After he read a book that he didn't understand, David Brooks came up with another crackpot distortion of capitalism. This time, he finds a sharp contrast between bankers and hedge fund managers, whom he lumps together with all other business entrepreneurs. In his latest column he writes:
The smooth operators at the big banks were playing with other people's money, so they borrowed up to 30 times their investors' capital. The hedge fund guys usually had their own money in their fund, so they typically borrowed only one or two times their capital.
... The well-connected bankers knew they'd get bailed out if anything went wrong. The solitary hedge fund guys knew they were on their own and regarded their trades with paranoid anxiety.
Because they weren't playing with other people's money, hedge fund managers were more careful than the big banks? How fatuous is Brooks' analysis? Let's count the ways:
1. Hedge fund managers are insulated from investment losses and from taxes, whereas bankers are not.
As anyone who reads The Wall Street Journal knows, hedge fund managers get rich because of the "Heads-I-win-tails-I-don't-lose" fee structure paid by their investors. Typically, they charge a 2% management fee, plus they take 20% of all profits. The fund manager only shares in the profits, not the losses. So his primary incentive is to seek a big short-term upside, rather than to limit downside risk. When a hedge fund manager puts his own money into a fund, he benefits primarily from the leverage of other investor contributions, rather than from external debt. And when a fund manager collects his no-risk fees, he doesn't pay taxes the way ordinary Americans do. Those fees, which take out 20% of the fund's profits, are considered capital gains rather than ordinary income, which is quite a trick, since the theory behind lower rates on capital gains is that money was put at risk.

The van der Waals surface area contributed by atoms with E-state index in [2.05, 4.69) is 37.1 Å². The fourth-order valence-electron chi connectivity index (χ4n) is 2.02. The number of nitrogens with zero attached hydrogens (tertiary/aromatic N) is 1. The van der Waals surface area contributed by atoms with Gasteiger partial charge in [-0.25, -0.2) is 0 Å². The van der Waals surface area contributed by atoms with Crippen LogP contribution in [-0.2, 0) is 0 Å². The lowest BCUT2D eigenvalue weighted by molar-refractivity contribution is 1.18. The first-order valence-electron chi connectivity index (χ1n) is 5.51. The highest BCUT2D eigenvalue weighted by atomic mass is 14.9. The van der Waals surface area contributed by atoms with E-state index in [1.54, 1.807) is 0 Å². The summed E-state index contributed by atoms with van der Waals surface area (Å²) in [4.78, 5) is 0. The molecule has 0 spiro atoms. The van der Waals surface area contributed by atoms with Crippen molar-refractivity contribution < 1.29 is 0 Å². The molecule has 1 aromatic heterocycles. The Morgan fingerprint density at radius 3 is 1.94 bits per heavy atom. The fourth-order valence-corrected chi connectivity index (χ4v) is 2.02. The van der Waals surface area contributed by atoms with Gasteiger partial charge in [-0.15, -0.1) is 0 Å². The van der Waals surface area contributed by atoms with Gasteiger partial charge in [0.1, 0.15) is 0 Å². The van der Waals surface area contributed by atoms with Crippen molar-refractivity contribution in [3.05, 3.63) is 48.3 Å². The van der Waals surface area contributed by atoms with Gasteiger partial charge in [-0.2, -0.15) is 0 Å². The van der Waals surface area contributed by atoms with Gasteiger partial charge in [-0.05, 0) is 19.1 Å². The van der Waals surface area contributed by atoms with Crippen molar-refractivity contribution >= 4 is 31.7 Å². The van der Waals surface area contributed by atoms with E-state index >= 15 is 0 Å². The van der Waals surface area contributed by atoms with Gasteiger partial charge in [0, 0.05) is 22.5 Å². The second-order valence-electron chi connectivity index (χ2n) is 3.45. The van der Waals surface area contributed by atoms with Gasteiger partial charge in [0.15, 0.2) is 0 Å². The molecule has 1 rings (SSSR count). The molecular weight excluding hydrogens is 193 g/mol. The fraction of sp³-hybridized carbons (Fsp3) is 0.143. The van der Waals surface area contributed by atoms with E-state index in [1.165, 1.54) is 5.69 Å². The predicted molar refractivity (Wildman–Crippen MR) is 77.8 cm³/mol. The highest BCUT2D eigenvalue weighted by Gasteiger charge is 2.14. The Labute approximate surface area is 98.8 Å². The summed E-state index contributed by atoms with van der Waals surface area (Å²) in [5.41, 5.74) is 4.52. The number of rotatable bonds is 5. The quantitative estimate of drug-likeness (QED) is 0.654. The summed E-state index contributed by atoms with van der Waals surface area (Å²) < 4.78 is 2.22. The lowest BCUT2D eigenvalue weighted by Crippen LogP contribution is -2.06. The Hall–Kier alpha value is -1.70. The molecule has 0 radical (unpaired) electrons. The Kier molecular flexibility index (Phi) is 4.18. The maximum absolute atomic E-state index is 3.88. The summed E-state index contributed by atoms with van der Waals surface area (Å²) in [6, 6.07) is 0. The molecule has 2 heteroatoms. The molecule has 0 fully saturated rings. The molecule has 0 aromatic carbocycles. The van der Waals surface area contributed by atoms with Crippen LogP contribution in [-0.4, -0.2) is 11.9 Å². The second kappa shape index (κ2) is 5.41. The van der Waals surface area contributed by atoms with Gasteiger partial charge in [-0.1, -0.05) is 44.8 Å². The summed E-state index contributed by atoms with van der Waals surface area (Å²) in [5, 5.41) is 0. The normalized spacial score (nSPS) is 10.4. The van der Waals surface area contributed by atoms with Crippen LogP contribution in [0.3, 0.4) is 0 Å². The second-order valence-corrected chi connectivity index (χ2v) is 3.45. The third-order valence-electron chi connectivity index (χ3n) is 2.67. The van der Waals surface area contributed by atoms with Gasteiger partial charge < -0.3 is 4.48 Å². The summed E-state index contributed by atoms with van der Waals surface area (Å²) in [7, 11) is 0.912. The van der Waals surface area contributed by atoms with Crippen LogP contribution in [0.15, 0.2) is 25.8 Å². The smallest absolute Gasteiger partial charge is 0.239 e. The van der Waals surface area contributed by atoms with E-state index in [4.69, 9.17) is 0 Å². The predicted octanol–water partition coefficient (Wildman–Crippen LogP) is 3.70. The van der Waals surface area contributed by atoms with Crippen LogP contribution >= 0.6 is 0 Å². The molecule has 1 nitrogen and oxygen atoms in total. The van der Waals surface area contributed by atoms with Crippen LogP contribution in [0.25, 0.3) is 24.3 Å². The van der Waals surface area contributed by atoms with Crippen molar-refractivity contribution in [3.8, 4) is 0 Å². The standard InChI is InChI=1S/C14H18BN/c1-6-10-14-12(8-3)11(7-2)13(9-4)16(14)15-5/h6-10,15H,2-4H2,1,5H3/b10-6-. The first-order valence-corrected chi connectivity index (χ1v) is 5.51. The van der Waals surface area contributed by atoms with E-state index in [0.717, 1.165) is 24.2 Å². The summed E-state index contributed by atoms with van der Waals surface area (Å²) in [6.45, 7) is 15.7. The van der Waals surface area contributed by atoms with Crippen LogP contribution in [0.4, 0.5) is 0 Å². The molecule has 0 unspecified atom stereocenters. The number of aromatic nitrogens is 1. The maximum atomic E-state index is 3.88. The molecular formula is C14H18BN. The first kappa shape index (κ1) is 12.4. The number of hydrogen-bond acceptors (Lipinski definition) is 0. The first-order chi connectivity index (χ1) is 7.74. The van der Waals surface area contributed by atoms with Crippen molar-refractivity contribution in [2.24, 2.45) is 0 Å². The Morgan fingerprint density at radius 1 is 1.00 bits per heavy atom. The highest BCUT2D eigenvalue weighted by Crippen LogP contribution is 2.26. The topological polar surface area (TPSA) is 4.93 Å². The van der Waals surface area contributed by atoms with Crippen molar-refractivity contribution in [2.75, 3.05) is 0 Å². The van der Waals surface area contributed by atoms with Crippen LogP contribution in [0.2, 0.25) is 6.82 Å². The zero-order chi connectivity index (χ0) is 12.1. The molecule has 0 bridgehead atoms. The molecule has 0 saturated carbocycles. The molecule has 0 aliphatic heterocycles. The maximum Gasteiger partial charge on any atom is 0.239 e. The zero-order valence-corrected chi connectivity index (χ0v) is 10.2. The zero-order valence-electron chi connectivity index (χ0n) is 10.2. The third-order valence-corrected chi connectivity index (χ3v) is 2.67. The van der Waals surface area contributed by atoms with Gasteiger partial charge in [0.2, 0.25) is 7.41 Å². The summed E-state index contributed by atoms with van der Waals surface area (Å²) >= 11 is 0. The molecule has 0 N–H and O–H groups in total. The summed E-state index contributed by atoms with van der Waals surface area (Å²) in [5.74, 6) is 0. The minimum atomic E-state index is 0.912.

A hedge fund manager who takes spectacular losses can start over by launching a new fund right away, whereas a bank executive who screws up usually gets fired. At best, Brooks' claim that, "well-connected bankers knew they'd get bailed out if anything went wrong," is grossly misleading. Banks that got bailed out also got dismantled. Bear Stearns, Wachovia, and Washington Mutual no longer exist. AIG is being broken up and Merrill is a shadow of its former self. The one possible exception is Citibank, which was forced to sell Salomon Smith Barney. Moral hazard remains a huge issue, and the senior executives who failed to properly manage their banks walked away rich. But these guys were also fiercely driven and committed staying on top, which is why they never thought, "I'm well-connected so I'll get bailed out." Instead, their common failure in judgment was to accept bogus triple-A ratings on mortgage securities at face value
2. Hedge funds made money by exploiting secrecy, whereas banks were regulated.